Elizabeth Berg is the author of many bestselling novels as well as two works of nonfiction. Open House was an Oprah's Book Club selection, Durable Goods and Joy School were selected as ALA Best Books of the Year, and Talk Before Sleep was short-listed for an Abby Award. Her bestsellers also include The Year of Pleasures, The Day I Ate Whatever I Wanted, and Dream When You're Feeling Blue. Berg has been honored by both the Boston Public Library and the Chicago Public Library and is a popular speaker at various venues around the country. She lives near Chicago.
Eleven months after her husband's sudden death, Helen Ames remains helpless about home repair, ignorant of finances, and stymied by writer's block. Lonely and unsuited to any job outside the home, Helen has nothing to do but exasperate her adult daughter, Tessa, by intruding, until the family accountant calls asking about a secret withdrawal of $850,000 her husband made before dying. The mystery is quickly resolved, but in the meantime, Helen reluctantly agrees to lead an adult writing workshop for pay. The story then proceeds comfortably through Helen's coming to terms with her husband's surprise, her daughter's well-meaning withdrawal, and Helen's journey of self-discovery-with the help of her students-outside of her roles as wife, mother, writer. Prolific novelist Berg (The Day I Ate Whatever I Wanted) is an accomplished master of women's fiction. Her warmth, humor, and forgiving eye for human nature, mixing wry observation with heartwarming moments, make this a pleasant read. Recommended for popular fiction collections. [See Prepub Alert, LJ 1/09.]-Laurie A. Cavanaugh, Brockton P.L., MA Copyright 2009 Reed Business Information.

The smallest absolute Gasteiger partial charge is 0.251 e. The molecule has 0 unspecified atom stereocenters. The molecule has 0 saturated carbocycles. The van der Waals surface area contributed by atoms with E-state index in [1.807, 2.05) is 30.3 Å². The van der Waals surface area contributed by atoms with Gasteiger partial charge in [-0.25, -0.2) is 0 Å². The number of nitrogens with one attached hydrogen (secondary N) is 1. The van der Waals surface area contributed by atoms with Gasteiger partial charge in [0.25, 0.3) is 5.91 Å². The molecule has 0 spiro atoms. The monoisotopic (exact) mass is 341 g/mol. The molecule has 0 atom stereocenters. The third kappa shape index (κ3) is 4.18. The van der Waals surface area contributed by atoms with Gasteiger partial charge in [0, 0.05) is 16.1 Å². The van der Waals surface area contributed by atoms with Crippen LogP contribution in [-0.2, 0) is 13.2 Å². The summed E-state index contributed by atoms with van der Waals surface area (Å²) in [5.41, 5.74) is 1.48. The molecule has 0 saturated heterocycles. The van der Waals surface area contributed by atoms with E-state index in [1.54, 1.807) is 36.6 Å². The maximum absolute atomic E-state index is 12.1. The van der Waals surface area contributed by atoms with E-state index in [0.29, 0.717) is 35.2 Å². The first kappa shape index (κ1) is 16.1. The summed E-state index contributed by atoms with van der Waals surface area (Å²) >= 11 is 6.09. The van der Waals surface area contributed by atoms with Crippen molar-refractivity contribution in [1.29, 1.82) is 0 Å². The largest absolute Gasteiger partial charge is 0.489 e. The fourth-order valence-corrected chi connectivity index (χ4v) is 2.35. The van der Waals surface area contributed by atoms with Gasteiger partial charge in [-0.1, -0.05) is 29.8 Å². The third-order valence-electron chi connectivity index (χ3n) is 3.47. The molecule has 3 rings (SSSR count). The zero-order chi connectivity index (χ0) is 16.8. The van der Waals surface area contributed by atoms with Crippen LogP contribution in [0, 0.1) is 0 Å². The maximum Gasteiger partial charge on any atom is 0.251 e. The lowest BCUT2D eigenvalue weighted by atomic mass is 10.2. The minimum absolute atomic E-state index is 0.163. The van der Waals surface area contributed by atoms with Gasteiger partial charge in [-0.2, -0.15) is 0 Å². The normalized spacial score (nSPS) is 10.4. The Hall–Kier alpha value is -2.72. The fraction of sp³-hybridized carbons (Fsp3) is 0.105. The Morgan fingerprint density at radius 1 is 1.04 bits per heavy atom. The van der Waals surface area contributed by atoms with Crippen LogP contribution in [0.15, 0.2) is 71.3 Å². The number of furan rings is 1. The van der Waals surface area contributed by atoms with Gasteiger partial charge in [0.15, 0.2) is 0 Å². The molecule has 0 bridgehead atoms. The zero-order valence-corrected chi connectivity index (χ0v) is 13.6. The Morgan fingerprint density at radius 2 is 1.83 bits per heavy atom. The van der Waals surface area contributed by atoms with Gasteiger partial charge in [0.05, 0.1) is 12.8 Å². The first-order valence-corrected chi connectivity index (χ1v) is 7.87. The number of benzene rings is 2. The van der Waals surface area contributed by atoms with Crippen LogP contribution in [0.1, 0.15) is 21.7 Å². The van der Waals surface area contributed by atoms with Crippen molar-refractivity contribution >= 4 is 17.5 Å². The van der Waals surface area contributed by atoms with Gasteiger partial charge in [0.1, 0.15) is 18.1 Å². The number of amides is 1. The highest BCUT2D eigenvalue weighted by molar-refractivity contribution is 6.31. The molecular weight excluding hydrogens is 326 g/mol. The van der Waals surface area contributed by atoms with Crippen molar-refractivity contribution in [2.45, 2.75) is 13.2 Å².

Love, work and the absence of both figure prominently in Berg's latest, a rumination on loss and replenishment. Since novelist Helen's husband, Dan, died a year ago, she's been unable to write, and though her publisher and agent aren't worried, she is, particularly after a disastrous performance at a public speaking engagement leaves her wondering if her writing career will be another permanent loss. Meanwhile, daughter Tessa is getting impatient as Helen smothers her with awkward motherly affection. Tessa longs for distance and some independence, but Helen is unable to run her suburban Chicago home without continually calling on Tessa to perform the handyman chores that once belonged to Dan. And then Helen discovers Dan had withdrawn a huge chunk of their retirement money, and Helen's quest to find out what happened turns into a journey of self-discovery and hard-won healing. Berg gracefully renders, in tragic and comic detail, the notions that every life-however blessed-has its share of awful loss, and that even crushed, defeated hearts can be revived. (May) Copyright 2009 Reed Business Information.
"It's easy to understand why Elizabeth Berg is a beloved, best-selling writer."--Chicago Sun-Times
"Simple, beautiful, and ever so real . . . one of [Elizabeth
Berg's] most honest and intimate novels."--Boston
"Home Safe explores, with insight and humor, what it's like to lose everything and to emerge from the other side."--St. Petersburg Times
"[Elizabeth] Berg gracefully renders . . . the notions that
every life . . . has its share of awful loss, and that even
crushed, defeated hearts can be revived."--Publishers
"[Berg's] warmth, humor, and forgiving eye for human nature, mixing wry observation with heartwarming moments, make this a pleasant read."--Library Journal